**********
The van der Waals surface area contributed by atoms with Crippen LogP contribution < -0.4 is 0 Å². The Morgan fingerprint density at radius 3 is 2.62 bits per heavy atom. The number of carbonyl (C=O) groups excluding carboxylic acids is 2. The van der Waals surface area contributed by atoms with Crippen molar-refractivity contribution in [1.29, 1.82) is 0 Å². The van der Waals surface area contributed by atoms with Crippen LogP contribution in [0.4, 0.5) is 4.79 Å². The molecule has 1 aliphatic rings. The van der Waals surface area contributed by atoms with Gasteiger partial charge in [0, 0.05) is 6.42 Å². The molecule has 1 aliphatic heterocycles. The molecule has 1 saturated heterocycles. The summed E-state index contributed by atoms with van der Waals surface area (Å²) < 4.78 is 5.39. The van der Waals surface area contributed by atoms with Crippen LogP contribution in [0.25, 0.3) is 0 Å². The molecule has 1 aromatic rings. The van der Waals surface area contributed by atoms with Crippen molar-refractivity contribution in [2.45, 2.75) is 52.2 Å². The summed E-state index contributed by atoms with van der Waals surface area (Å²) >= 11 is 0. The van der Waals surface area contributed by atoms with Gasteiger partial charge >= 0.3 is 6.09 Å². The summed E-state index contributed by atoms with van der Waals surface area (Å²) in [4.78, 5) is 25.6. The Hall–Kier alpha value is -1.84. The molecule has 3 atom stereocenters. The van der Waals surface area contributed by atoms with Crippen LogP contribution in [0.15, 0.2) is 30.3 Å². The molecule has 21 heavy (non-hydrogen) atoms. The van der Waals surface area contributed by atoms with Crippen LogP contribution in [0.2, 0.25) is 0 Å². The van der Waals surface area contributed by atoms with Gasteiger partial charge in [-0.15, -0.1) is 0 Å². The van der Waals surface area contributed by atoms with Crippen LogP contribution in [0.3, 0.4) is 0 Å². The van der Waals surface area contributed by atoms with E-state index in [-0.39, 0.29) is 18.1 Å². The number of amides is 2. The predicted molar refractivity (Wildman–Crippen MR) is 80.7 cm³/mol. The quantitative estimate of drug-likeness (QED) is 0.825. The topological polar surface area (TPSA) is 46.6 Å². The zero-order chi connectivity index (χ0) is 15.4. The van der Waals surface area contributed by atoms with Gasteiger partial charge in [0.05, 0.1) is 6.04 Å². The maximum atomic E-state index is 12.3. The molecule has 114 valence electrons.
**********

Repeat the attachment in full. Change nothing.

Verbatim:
The van der Waals surface area contributed by atoms with Crippen LogP contribution < -0.4 is 0 Å². The Morgan fingerprint density at radius 3 is 2.62 bits per heavy atom. The number of carbonyl (C=O) groups excluding carboxylic acids is 2. The van der Waals surface area contributed by atoms with Crippen molar-refractivity contribution in [1.29, 1.82) is 0 Å². The van der Waals surface area contributed by atoms with Crippen LogP contribution in [0.4, 0.5) is 4.79 Å². The molecule has 1 aliphatic rings. The van der Waals surface area contributed by atoms with Gasteiger partial charge in [0, 0.05) is 6.42 Å². The molecule has 1 aliphatic heterocycles. The molecule has 1 saturated heterocycles. The summed E-state index contributed by atoms with van der Waals surface area (Å²) < 4.78 is 5.39. The van der Waals surface area contributed by atoms with Crippen LogP contribution in [0.25, 0.3) is 0 Å². The molecule has 1 aromatic rings. The van der Waals surface area contributed by atoms with Crippen molar-refractivity contribution in [2.45, 2.75) is 52.2 Å². The summed E-state index contributed by atoms with van der Waals surface area (Å²) >= 11 is 0. The van der Waals surface area contributed by atoms with Gasteiger partial charge >= 0.3 is 6.09 Å². The summed E-state index contributed by atoms with van der Waals surface area (Å²) in [4.78, 5) is 25.6. The Hall–Kier alpha value is -1.84. The molecule has 3 atom stereocenters. The van der Waals surface area contributed by atoms with Crippen LogP contribution in [0.15, 0.2) is 30.3 Å². The molecule has 21 heavy (non-hydrogen) atoms. The van der Waals surface area contributed by atoms with Crippen LogP contribution in [0.2, 0.25) is 0 Å². The van der Waals surface area contributed by atoms with Gasteiger partial charge in [-0.15, -0.1) is 0 Å². The van der Waals surface area contributed by atoms with Crippen LogP contribution in [0.3, 0.4) is 0 Å². The van der Waals surface area contributed by atoms with E-state index in [-0.39, 0.29) is 18.1 Å². The number of amides is 2. The predicted molar refractivity (Wildman–Crippen MR) is 80.7 cm³/mol. The quantitative estimate of drug-likeness (QED) is 0.825. The topological polar surface area (TPSA) is 46.6 Å². The zero-order chi connectivity index (χ0) is 15.4. The van der Waals surface area contributed by atoms with Gasteiger partial charge in [0.05, 0.1) is 6.04 Å². The maximum atomic E-state index is 12.3. The molecule has 114 valence electrons.